Supplemental pay added $155 million to Clark County's labor costs last year while the economy sank into a deeper recession, according to a new report ordered by county commissioners.
The added pay for the public employees includes overtime, callback, longevity, premium and a host of reimbursements for such things as clothing, tuition and jury duty.
It pushed the county's total wages to $573 million.
One commissioner argued that in the growing budget crisis, some of the add-ons must be curbed and others eliminated.
"Base salaries aren't that bad; it's all the other things that make it so high," Commissioner Steve Sisolak said.
The supplemental perks accumulated over the years during many labor negotiations, Sisolak said. After they become embedded in a contract, they are never removed.
Sisolak also was riled that the report showed firefighters' cost-of-living raises outpacing inflation by 32 percent in a 20-year period. Cost-of-living bumps for other county union workers outstripped inflation by 13 percent in the same period.
These adjustments go far beyond their true purpose of offsetting inflation, he said.
"It's not a COLA," Sisolak said. "Let's call it what it is: a raise."
Commissioners last week received the 36-page, chart-filled report that dissected wages and benefits for most employees. Most commissioners didn't respond to phone calls seeking comment.
Several of them requested the detailed data as the county prepares to negotiate in a couple of weeks with public employee unions and possibly lay off workers this year to offset an estimated $200 million shortfall.
The report didn't include University Medical Center, the Metropolitan Police Department or regional districts like water reclamation.
Representatives of the local firefighters and county employee unions said Monday they couldn't comment because they haven't had a chance to study the report.
"I would be happy to comment after receiving a copy of the report," said Ryan Beaman, president of the International Association of Firefighters Local 1908.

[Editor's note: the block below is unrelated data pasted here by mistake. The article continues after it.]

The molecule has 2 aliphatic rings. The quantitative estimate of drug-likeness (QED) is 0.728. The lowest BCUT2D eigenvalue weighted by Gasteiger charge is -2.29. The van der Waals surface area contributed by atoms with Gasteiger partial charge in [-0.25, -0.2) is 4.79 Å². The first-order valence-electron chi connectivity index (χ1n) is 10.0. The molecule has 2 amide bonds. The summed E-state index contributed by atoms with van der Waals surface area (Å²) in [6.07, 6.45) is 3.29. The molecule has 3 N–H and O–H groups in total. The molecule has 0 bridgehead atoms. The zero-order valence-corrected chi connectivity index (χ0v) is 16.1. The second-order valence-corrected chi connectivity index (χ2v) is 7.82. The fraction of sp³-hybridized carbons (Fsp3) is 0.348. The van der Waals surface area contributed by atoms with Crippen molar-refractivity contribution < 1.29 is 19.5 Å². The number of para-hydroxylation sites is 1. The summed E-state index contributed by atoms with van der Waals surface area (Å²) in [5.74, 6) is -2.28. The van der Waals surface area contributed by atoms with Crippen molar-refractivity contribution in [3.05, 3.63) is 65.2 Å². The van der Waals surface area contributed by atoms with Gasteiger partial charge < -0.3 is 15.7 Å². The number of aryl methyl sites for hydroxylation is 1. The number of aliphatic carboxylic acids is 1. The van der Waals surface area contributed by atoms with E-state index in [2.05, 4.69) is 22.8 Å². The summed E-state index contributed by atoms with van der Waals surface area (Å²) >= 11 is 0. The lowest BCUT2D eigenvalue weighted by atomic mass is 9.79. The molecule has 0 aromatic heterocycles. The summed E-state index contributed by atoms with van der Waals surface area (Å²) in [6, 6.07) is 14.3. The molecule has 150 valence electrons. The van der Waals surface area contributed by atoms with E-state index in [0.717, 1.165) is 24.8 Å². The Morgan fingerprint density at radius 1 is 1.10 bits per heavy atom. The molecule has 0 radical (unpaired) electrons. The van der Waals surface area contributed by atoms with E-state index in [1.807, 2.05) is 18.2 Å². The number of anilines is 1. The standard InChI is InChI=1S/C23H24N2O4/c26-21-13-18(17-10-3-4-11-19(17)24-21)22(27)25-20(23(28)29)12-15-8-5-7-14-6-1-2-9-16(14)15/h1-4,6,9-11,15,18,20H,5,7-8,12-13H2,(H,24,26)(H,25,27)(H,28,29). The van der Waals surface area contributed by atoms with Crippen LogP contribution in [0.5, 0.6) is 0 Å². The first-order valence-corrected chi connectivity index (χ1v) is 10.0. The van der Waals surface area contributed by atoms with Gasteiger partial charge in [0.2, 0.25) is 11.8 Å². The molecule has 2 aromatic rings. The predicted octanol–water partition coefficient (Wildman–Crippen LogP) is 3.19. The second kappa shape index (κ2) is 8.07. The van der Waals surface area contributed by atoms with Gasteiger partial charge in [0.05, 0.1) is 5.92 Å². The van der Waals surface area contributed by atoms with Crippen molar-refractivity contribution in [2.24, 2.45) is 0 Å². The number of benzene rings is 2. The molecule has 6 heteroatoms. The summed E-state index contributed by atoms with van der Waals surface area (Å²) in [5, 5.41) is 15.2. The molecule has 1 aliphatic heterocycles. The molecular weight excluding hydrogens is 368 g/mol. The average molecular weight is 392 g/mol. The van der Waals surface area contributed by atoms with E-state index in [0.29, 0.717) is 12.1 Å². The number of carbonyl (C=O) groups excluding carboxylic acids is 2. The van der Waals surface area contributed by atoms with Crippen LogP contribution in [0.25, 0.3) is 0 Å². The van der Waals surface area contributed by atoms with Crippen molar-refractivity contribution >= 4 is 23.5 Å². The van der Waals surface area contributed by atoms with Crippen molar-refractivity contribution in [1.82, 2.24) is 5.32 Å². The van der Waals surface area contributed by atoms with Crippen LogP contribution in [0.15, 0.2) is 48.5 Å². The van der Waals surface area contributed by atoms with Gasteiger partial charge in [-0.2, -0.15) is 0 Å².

In 2009, the county shelled out $418 million in regular pay. Of that, $240 million came from the general operating fund, which is fed mainly by taxes and fees.
The county also spent $155 million on supplemental pay. About $100 million of that came from the general fund.
Supplemental pay varies. Some workers receive callback pay if they are ordered back to work too soon after a shift ends. Some get premium pay for cross-training as, say, emergency medical technicians. Others qualify for longevity pay after working a certain number of years for the county.
County Commissioner Chris Giunchigliani said the county should look at whether overtime pay grew in certain departments during the economic boom, then figure out how to scale it back.
She said the report lumps together managers and rank-and-file workers in some categories, making the average wage look higher.
Having a clear and accurate picture of labor costs will be crucial in dealing with any financial effects that come from the state Legislature's special session, she said. "We need to tread very carefully."
Fire Department battalion chiefs fared particularly well in 2009. Six of the 11 earned more than $200,000 a year, putting them on par with the county manager.
Their supervisory role gives them a higher pay grade, but they still qualify for overtime, callback and other supplemental pay. They also aren't subject to the salary freeze imposed on full-fledged managers.
A researcher at a conservative think tank said he wasn't surprised that union employees' cost-of-living raises outpaced inflation.
These wage increases have nothing to do with inflation because unions negotiate a rate that covers several years, said Geoffrey Lawrence, analyst for the Nevada Research Policy Institute, based in Las Vegas. "It's like an arbitrary raise."
The raises should be tied directly to the inflation rate, Lawrence said.
Sisolak agreed, saying "it would save a fortune."
Contact reporter Scott Wyland at firstname.lastname@example.org or 702-455-4519.